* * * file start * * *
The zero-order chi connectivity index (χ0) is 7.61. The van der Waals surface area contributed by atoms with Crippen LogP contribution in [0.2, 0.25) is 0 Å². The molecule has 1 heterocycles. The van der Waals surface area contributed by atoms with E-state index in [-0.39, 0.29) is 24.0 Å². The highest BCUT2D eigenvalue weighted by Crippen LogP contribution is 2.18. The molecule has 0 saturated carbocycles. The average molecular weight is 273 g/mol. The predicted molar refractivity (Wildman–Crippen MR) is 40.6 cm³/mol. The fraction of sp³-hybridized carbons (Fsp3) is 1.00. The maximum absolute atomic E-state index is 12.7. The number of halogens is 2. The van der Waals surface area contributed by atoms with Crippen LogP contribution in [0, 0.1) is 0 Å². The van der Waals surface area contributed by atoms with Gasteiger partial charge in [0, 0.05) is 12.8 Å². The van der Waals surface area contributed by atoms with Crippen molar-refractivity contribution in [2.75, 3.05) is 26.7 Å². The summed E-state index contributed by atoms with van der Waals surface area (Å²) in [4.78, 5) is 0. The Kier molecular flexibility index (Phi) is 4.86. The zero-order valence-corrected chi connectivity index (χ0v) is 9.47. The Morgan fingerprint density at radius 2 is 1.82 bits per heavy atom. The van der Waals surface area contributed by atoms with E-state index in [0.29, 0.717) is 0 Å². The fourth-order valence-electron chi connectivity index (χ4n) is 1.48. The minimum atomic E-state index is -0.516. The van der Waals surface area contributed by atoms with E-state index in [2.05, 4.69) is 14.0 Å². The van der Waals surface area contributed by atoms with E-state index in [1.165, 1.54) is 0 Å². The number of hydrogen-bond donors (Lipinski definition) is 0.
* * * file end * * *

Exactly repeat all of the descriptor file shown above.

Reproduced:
The zero-order chi connectivity index (χ0) is 7.61. The van der Waals surface area contributed by atoms with Crippen LogP contribution in [0.2, 0.25) is 0 Å². The molecule has 1 heterocycles. The van der Waals surface area contributed by atoms with E-state index in [-0.39, 0.29) is 24.0 Å². The highest BCUT2D eigenvalue weighted by Crippen LogP contribution is 2.18. The molecule has 0 saturated carbocycles. The average molecular weight is 273 g/mol. The predicted molar refractivity (Wildman–Crippen MR) is 40.6 cm³/mol. The fraction of sp³-hybridized carbons (Fsp3) is 1.00. The maximum absolute atomic E-state index is 12.7. The number of halogens is 2. The van der Waals surface area contributed by atoms with Crippen LogP contribution in [0, 0.1) is 0 Å². The van der Waals surface area contributed by atoms with Gasteiger partial charge in [0, 0.05) is 12.8 Å². The van der Waals surface area contributed by atoms with Crippen molar-refractivity contribution in [2.75, 3.05) is 26.7 Å². The summed E-state index contributed by atoms with van der Waals surface area (Å²) in [4.78, 5) is 0. The Kier molecular flexibility index (Phi) is 4.86. The zero-order valence-corrected chi connectivity index (χ0v) is 9.47. The Morgan fingerprint density at radius 2 is 1.82 bits per heavy atom. The van der Waals surface area contributed by atoms with E-state index in [0.29, 0.717) is 0 Å². The fourth-order valence-electron chi connectivity index (χ4n) is 1.48. The minimum atomic E-state index is -0.516. The van der Waals surface area contributed by atoms with E-state index in [2.05, 4.69) is 14.0 Å². The van der Waals surface area contributed by atoms with E-state index in [1.165, 1.54) is 0 Å². The number of hydrogen-bond donors (Lipinski definition) is 0.